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Day 13 - Mitchell, South Dakota to Worthington, Minnesota
137 miles
2240' climbing

Well, we truly were in corn country now. I had been complaining about the lack of trees, or rather cover for pee stops, but finally I had a bathroom everywhere. I started to wonder though, as I made my way out into the field, if it really was private, since everyone who passed said "Hi, Pamela".

After emerging from the field, I was caught by Susan and Debbie on the tandem, and Mike and Roberta keeping them company. Nancy had also joined them and was trying to take it a little easier. She was wearing long sleeves, tights, full fingered gloves, had a white face from the zinc oxide, and frankly was a little scary looking. Fortunately it stayed cool for the next few days, so the extra clothing wasn't too unpleasant for her.

We watched the rain clouds roll in at lunch. We headed out hoping to stay ahead of the storm, but it looked hopeless. I stayed with Susan and Debbie, figuring I was going to get wet one way or another, so why not have company. We had a great time talking about tandems and girl drivers and all the comments we get, and I hardly even noticed the rain. By the time we reached the final snack stop, it had stopped drizzling. Joanne came out to great us with a tray full of snacks looking like a car hop. Susan and Debbie had had enough, and needed to start driving home, so they packed it in for the day. I found Ed Haldeman here and we decided to take the final 30 miles together. Ed tells the best stories and entertained me all the way back. At one point we saw a dead baby fox lying on the side of the road. Ed commented that Rebecca might like the fox tail, and we decided to go back. He took out his pocket knife and cut off the tail, placed it in a plastic baggy and put it in his seat bag. He did say I should remind him not to use that blade on the coffee cake the next morning! I stayed away from coffee cake the rest of the trip!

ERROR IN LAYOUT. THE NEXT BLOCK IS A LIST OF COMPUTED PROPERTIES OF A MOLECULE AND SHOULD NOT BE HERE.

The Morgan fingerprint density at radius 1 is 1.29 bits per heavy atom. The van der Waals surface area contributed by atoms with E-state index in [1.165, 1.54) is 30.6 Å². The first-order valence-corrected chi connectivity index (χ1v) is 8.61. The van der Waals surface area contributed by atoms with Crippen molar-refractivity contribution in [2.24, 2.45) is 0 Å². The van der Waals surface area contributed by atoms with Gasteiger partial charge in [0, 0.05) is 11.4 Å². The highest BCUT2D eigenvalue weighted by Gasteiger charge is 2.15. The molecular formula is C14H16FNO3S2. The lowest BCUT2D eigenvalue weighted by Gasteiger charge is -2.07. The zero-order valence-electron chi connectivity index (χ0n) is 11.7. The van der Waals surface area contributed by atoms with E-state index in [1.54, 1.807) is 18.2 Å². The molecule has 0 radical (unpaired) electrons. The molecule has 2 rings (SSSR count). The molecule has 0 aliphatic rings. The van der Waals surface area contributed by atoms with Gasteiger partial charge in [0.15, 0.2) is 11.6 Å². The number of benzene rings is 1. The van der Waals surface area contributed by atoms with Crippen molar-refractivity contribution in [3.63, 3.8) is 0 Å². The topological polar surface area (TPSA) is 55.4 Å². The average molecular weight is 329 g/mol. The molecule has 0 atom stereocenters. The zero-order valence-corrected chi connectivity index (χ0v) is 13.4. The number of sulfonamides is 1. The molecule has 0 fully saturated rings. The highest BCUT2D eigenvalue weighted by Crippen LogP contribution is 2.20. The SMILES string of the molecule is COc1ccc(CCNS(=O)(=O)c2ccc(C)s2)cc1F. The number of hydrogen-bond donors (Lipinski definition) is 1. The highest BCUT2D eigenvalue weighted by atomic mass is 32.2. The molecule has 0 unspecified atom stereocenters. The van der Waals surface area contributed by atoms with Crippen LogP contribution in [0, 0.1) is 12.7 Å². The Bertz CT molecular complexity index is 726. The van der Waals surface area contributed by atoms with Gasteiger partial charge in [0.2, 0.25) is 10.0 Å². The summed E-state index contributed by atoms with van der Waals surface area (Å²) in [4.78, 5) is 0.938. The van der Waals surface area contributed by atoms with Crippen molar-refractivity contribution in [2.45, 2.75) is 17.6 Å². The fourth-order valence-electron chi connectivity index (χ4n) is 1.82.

Rebecca loved the tail. It went along with the "Road Kill" beef jerky she had bought earlier in the day. I guess this road kill thing runs in the family. I told Ed after that, that I could always tell if there was a Haldeman riding in front of me if the road kill was missing "usable" parts.

While riding along, we noticed more dark clouds ahead of us, but they dissipated before we reached them. For once, it was the really fast folks who got drenched, while the more leisurely riders, just got a little damp after lunch.

At the hotel, Ann and I started talking about saddles and saddle sores and I offered to let her use one of my spare Miyatas, in exchange for a pull through Illinois. The Miyata would hopefully help with some of her problems, but it is hard in the back so it might feel a little harsh at first. She decided to try it for a few days to see if it would help.

We did have another heavy storm during dinner, but stayed dry on the walk to and from. It was quite a change from the tornado warning the same hotel received on the June tour.